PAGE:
There are boaters who are perfectly satisfied going to the same lake every summer weekend and floating wherever the current takes them. Then, there are boaters who search out nautical adventure wherever it is to be found. It is those in the latter category who are likely to sail their proud vessels to the corners of the Earth in pursuit of new sights, sounds, and smells of sea air.
While there is little reason to turn down any boating excursion — since getting a craft to the water can be hard enough in this busy day and age — some trips have become too disappointing (or dangerous) to bear. Here are the five most overrated sailing destinations you can confidently skip in favor of more thrilling, more unique, and all-around better trips on your boat.
1. Martha’s Vineyard
Every New Englander’s go-to summer retreat, Martha’s Vineyard has become hostile territory to any and all outsiders. Instead of the quaint New England charm most visitors expect, Martha’s Vineyard is filled with untenable exclusivity and outrageous snobbery, which makes any visit to the region the opposite of fun. Worse, during the most pleasant sailing months (May through September) the place is always jam-packed with travelers and the prices everywhere rise sky-high.
Where to Go Instead: Nantucket
Smaller, Martha’s Vineyard’s rival island in Cape Cod is quieter and more secluded, which makes for a more peaceful dock. While the party atmosphere is overwhelming Martha’s Vineyard, Nantucket boasts simpler pleasures, like the various historical locations around town. Though the sailing in the cape might be relatively the same, Nantucket’s offerings on land are far superior.
2. Bay of Islands, New Zealand
Tucked away in the corner of the world, New Zealand is often the last place people expect to be a prime vacation destination. However, in recent years, the island has gained renown from all sorts of travelers, from movie buffs to wine lovers, packing the island with tourists. Even New Zealand’s reputation as a superlative sailing spot has become inflated, flooding the beautiful blue waters of the Bay of Islands with boats of every size and shape. There is simply no more space here to enjoy the sea and sky.
Where to Go Instead: Whitsunday Islands, Australia
Just a few nautical miles away from the teeming Bay of Islands, the Whitsunday Islands off the Queensland coast of Australia are absolutely pristine. Sharing space with the Great Barrier Reef — one of the seven natural wonders, and rapidly disappearing — these 74 islands provide ample adventure.
3. Intracoastal Waterway
The trek from Canada to the Florida Keys through all the rivers and lakes west of the Atlantic sounds exhilarating — but in reality, the Intracoastal Waterway has been dull for years. For the most part, the waterways move excruciatingly slow, and the scenery is never much to drop jaws or take breaths. For novice boaters, the ICW makes for a reliable first extended cruise, but for anyone with more than one boating trip under his or her belt, there are more rewarding places to sail.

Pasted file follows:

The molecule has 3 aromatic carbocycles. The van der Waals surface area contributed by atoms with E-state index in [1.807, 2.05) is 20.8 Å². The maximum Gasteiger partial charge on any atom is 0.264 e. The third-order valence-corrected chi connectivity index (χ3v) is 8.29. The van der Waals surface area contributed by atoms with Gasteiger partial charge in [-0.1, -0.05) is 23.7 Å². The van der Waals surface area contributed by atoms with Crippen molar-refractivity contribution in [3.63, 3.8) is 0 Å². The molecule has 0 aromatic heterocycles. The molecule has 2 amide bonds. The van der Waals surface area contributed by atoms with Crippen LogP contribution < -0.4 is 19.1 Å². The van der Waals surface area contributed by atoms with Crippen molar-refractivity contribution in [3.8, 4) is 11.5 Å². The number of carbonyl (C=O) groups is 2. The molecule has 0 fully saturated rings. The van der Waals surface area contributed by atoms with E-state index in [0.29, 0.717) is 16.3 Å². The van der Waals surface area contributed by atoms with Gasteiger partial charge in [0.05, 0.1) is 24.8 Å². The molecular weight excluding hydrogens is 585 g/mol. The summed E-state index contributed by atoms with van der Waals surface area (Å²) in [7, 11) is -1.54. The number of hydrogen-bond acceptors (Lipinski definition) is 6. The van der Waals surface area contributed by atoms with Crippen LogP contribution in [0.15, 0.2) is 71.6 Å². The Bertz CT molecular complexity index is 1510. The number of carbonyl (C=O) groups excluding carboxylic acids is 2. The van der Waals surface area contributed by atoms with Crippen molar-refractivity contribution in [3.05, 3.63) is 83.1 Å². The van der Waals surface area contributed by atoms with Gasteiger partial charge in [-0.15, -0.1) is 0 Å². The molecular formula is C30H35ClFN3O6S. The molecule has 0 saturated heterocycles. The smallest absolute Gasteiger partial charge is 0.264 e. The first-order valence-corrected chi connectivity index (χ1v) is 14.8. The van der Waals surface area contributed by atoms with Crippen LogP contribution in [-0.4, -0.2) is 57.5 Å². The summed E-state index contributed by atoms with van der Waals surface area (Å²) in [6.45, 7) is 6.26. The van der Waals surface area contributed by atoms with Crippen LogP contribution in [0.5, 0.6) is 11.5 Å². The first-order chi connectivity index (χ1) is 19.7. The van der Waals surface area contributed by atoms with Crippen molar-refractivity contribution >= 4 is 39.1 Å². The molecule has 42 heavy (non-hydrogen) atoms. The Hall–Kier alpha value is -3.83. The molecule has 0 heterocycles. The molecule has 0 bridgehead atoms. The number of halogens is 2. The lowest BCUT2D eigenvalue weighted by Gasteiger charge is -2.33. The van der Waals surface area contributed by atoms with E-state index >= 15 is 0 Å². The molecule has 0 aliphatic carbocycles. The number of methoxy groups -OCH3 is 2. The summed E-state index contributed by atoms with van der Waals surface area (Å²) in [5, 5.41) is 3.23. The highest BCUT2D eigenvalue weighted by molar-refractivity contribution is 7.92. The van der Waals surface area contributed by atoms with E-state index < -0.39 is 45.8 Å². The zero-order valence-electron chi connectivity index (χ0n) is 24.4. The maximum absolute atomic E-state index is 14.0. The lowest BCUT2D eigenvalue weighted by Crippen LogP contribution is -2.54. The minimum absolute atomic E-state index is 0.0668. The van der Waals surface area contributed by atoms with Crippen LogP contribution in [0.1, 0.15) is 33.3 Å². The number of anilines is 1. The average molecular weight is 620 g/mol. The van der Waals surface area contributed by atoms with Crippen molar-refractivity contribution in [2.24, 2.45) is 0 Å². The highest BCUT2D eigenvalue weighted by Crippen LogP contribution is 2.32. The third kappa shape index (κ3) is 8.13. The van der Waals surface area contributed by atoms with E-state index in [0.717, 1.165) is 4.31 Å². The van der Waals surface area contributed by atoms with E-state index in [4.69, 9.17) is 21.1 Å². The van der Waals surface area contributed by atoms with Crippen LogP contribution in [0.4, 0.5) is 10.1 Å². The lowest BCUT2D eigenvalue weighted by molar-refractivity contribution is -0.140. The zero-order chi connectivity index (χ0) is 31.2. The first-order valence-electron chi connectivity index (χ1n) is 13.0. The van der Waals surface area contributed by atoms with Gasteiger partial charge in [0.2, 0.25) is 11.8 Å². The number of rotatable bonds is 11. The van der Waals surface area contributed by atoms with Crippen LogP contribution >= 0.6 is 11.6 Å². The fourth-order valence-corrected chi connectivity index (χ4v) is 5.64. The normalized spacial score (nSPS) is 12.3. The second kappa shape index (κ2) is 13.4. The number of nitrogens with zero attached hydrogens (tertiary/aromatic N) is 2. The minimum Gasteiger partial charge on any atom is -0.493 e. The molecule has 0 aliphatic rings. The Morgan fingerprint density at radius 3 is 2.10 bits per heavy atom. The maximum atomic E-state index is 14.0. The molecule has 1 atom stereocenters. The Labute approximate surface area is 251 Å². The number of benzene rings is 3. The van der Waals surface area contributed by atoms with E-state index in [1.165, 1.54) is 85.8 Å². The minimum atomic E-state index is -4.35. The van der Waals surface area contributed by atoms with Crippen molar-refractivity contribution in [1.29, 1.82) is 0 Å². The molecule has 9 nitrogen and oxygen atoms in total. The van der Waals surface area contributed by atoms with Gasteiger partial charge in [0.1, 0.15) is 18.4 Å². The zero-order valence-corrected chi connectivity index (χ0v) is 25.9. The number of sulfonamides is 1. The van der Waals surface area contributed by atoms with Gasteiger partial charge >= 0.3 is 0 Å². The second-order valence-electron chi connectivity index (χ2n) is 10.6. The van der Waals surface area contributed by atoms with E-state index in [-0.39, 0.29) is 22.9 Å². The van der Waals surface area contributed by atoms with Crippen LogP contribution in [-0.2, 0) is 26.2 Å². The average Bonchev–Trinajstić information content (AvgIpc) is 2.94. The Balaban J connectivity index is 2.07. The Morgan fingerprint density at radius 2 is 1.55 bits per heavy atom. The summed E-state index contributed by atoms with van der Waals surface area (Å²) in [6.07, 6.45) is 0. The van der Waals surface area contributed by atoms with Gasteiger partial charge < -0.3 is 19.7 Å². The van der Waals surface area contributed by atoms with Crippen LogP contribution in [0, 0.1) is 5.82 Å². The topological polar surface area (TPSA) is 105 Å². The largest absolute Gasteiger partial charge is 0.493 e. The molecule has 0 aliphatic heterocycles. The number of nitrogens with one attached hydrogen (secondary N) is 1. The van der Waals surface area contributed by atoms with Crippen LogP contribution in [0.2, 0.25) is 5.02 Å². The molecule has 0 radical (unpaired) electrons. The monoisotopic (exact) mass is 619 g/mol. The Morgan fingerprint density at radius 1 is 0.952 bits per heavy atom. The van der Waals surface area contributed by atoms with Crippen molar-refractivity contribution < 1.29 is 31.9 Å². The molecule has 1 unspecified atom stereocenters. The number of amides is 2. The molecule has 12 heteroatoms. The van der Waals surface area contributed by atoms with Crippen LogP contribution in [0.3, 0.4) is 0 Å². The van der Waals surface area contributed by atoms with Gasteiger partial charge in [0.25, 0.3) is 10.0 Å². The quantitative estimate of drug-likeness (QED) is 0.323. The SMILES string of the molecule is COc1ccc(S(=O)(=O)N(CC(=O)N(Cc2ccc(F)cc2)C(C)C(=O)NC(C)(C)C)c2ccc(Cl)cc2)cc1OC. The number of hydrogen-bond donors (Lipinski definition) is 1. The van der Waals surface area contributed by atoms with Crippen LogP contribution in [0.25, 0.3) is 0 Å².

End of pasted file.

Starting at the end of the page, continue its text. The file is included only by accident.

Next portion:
Where to Go Instead: North Carolina Coast
Though not nearly as long as the ICW, the coast of North Carolina is more technically challenging. Plus, the dozens of port cities on the coastline offer unlimited opportunities for exploration of all types: natural, historical, cultural, and more. It’s time you upgrade your old boat for something that can handle the North Carolina coastline.
4. Guanabara Bay, Brazil
Recently, Brazil has forced its way onto the world’s stage — with the World Cup last year and the Summer Olympics next year — making it a more desirable destination for world travelers. The shocking amount of Atlantic (and Caribbean) coastline around Brazil makes the South American country doubly intriguing for sailors. Unfortunately, Brazil’s bays remain incredibly unfit for any type of vessel. Reports from Guanabara Bay state that the waters are crowded with all sorts of refuse, from sewage to corpses. It might be best to wait another four years and sail to Tokyo in for the 2020 Olympics.
Where to Go Instead: Galapagos Islands, Ecuador
You might expect the Galapagos to be one of the “overrated” destinations, but actually, these Pacific islands remain as sailable as ever. The waters are crystal-clear, the sky is cloudless blue, and the lands are crawling with all sorts of fascinating creatures. You could return to the Galapagos every year and never grow tired of it.